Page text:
OAKLAND, Calif. — The California ride-hailing countdown is paused — for now.
An appellate court in San Francisco on Thursday extended a judge’s hold on a landmark lawsuit filed against Uber and Lyft concerning how the companies categorize their drivers.
The ruling extends a deadline that had been set for Uber and Lyft to change that categorization. The companies had said that if the deadline were not moved, they would cease operating in California.
Last week, San Francisco County Superior Court Judge Ethan Schulman found an "overwhelming likelihood" that Uber and Lyft had misclassified their drivers as independent contractors rather than employees.
That decision put the companies and the state on a collision course. Uber and Lyft have steadfastly defended that drivers should be contractors and that forcing them to treat drivers as employees will significantly hurt their businesses.
The situation was set to come to a head late Thursday night, with both companies warning that they would cease operations in the state just before midnight.
Thursday's ruling pushes back a decision by the 1st District Court of Appeal as to whether they will enforce the lower court ruling. For now, it appears that the companies’ threat to shut down their services across California will be halted.
Hours after the ruling, Lyft announced that it would not suspend service starting Friday.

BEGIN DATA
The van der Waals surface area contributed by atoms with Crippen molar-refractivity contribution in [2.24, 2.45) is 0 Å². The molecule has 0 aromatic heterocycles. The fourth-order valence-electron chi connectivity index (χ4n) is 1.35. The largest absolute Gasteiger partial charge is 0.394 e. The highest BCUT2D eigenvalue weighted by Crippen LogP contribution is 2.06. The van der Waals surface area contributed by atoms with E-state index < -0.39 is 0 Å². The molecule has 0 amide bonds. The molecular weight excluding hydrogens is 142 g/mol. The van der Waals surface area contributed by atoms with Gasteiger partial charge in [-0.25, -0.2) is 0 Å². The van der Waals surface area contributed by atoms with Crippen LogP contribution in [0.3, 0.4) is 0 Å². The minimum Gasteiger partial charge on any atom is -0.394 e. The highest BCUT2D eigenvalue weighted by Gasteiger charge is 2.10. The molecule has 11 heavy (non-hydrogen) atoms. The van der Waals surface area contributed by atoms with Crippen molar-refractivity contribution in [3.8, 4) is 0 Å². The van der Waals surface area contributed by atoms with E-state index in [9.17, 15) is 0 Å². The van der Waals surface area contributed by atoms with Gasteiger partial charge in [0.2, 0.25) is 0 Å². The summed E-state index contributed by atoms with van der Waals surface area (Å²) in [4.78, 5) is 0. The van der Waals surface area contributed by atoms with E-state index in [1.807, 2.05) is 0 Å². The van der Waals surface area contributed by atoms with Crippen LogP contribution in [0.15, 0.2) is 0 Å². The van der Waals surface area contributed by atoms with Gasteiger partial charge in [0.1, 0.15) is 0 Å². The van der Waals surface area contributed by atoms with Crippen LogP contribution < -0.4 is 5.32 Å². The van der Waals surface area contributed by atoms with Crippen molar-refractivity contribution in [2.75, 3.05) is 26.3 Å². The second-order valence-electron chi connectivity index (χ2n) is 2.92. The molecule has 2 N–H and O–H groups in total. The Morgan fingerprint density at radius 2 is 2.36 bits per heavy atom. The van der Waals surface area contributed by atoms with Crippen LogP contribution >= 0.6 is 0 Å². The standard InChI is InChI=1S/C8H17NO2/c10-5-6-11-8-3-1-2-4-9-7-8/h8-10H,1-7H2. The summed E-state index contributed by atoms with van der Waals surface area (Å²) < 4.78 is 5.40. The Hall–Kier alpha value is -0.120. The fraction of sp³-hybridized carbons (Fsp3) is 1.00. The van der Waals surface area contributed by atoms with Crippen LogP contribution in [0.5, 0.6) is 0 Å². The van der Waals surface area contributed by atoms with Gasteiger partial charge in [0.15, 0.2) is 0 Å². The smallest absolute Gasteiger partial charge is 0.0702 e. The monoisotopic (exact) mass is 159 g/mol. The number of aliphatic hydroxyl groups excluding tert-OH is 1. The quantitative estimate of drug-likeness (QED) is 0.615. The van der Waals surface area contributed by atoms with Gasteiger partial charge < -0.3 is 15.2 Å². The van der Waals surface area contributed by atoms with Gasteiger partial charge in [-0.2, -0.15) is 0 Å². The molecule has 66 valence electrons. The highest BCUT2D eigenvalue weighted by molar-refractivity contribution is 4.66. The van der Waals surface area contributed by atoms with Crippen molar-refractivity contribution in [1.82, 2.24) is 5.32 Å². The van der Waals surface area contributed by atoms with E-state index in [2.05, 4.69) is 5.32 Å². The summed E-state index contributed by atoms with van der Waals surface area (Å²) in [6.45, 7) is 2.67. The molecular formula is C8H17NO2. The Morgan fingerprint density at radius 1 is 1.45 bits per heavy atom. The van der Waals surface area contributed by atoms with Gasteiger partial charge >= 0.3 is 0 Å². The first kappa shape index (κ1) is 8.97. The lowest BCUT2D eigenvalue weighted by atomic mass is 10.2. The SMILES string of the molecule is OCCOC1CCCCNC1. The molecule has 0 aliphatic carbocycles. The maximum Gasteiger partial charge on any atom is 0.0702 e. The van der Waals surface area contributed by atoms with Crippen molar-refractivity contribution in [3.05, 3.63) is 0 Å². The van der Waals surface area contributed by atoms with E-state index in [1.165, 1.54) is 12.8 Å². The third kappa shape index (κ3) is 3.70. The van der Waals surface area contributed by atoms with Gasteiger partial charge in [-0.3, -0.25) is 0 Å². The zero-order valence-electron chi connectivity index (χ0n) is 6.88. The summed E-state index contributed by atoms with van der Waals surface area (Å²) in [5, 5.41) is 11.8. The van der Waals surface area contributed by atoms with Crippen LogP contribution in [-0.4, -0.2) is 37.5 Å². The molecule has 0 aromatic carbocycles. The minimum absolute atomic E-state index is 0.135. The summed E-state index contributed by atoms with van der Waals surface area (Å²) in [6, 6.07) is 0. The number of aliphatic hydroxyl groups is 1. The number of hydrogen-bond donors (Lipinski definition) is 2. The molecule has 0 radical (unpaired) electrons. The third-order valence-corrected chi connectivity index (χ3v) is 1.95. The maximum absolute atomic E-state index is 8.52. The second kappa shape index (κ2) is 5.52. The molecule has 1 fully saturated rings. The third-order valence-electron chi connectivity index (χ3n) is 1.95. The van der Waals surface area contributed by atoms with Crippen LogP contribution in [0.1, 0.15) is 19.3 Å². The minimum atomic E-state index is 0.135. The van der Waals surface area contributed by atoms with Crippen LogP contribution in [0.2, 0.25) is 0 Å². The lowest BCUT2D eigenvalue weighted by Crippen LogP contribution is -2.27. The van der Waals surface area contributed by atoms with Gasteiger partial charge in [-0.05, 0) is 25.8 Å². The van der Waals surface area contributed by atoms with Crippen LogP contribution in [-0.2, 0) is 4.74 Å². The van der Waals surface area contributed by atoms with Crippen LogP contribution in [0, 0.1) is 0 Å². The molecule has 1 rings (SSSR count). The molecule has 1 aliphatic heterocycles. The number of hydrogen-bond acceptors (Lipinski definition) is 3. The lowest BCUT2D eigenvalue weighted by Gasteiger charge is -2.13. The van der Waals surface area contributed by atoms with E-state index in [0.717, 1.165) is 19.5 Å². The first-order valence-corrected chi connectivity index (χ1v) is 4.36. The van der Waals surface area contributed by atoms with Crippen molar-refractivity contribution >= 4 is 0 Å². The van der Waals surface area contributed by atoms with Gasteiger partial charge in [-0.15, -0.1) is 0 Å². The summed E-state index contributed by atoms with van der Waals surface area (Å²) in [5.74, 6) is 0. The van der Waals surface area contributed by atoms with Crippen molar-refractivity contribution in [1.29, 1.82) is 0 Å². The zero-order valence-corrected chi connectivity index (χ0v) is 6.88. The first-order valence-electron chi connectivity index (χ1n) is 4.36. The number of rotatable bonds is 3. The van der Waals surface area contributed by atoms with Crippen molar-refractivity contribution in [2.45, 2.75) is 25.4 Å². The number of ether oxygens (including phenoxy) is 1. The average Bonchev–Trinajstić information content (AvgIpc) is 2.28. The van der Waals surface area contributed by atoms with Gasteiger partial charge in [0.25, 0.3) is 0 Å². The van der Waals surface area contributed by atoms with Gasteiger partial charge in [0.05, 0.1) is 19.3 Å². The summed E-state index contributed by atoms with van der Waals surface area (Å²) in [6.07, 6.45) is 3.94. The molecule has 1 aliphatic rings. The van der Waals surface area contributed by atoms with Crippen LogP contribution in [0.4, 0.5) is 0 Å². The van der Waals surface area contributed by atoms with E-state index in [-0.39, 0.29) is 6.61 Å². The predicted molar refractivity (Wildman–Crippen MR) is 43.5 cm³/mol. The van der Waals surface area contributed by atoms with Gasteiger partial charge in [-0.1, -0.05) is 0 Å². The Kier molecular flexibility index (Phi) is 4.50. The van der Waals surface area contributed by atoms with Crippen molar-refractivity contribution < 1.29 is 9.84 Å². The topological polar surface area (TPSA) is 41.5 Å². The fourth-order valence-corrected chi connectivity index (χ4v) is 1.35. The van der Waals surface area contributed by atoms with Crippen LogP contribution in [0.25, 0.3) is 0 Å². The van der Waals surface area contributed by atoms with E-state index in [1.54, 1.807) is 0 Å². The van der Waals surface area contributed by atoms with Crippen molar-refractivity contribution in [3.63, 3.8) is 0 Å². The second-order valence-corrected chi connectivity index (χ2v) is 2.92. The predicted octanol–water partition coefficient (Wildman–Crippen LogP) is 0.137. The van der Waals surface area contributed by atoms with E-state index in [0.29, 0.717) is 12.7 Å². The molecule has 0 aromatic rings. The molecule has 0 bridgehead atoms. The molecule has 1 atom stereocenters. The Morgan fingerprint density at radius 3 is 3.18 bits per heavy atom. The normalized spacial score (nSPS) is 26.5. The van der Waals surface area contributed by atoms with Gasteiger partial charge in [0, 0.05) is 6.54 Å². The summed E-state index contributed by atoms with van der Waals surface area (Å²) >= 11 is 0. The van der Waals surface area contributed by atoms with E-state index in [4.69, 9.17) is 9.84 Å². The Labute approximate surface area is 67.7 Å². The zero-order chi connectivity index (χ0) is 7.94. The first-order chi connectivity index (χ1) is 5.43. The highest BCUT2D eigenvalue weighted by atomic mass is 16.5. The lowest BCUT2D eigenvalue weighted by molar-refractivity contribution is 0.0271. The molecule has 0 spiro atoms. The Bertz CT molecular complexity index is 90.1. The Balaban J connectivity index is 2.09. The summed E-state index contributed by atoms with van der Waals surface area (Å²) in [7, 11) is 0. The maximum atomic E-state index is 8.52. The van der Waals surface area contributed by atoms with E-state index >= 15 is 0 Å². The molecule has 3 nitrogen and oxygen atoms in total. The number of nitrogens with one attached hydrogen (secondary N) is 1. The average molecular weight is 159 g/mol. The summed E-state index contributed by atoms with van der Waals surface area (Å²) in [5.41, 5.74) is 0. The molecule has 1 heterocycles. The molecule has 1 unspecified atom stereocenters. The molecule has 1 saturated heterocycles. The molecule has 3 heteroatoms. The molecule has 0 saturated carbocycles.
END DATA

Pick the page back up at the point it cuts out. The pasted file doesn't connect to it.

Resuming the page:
“While we won’t have to suspend operations tonight, we do need to continue fighting for independence plus benefits for drivers," Lyft spokesperson Julie Wood said in an emailed statement. "That’s the solution on the ballot in November, and it’s the solution drivers want because it preserves their ability to earn and to use the platform as they do now — whenever they want — while also getting historic new benefits."
But the delay could be short. The ruling Thursday is pending an appeal of the decision by the companies on what is expected to be an accelerated schedule, with new filings due by 5 p.m. PT on Aug. 25, and a court hearing set for Oct. 13.
Both Uber and Lyft have made numerous public statements warning of a possible shutdown, saying that it was necessary to comply with the judge’s ruling.
Lyft had even prepared a video advertisement to run during Thursday evening’s Democratic National Convention, highlighting a driver who said that he valued being an “independent contractor” and that “some politicians want to shut us down.”
Neither AB5 nor Schulman’s ruling requires that the companies shut down.
John Coté, communications director for the Office of San Francisco City Attorney Dennis Herrera, said the pause would compel the companies to develop a plan to follow the law.
“The Court of Appeal is calling Uber and Lyft's bluff," he said in an emailed statement. "These companies may have bought themselves a little more time, but the price is that they have to demonstrate – under oath – that they have an implementation plan that complies with the law."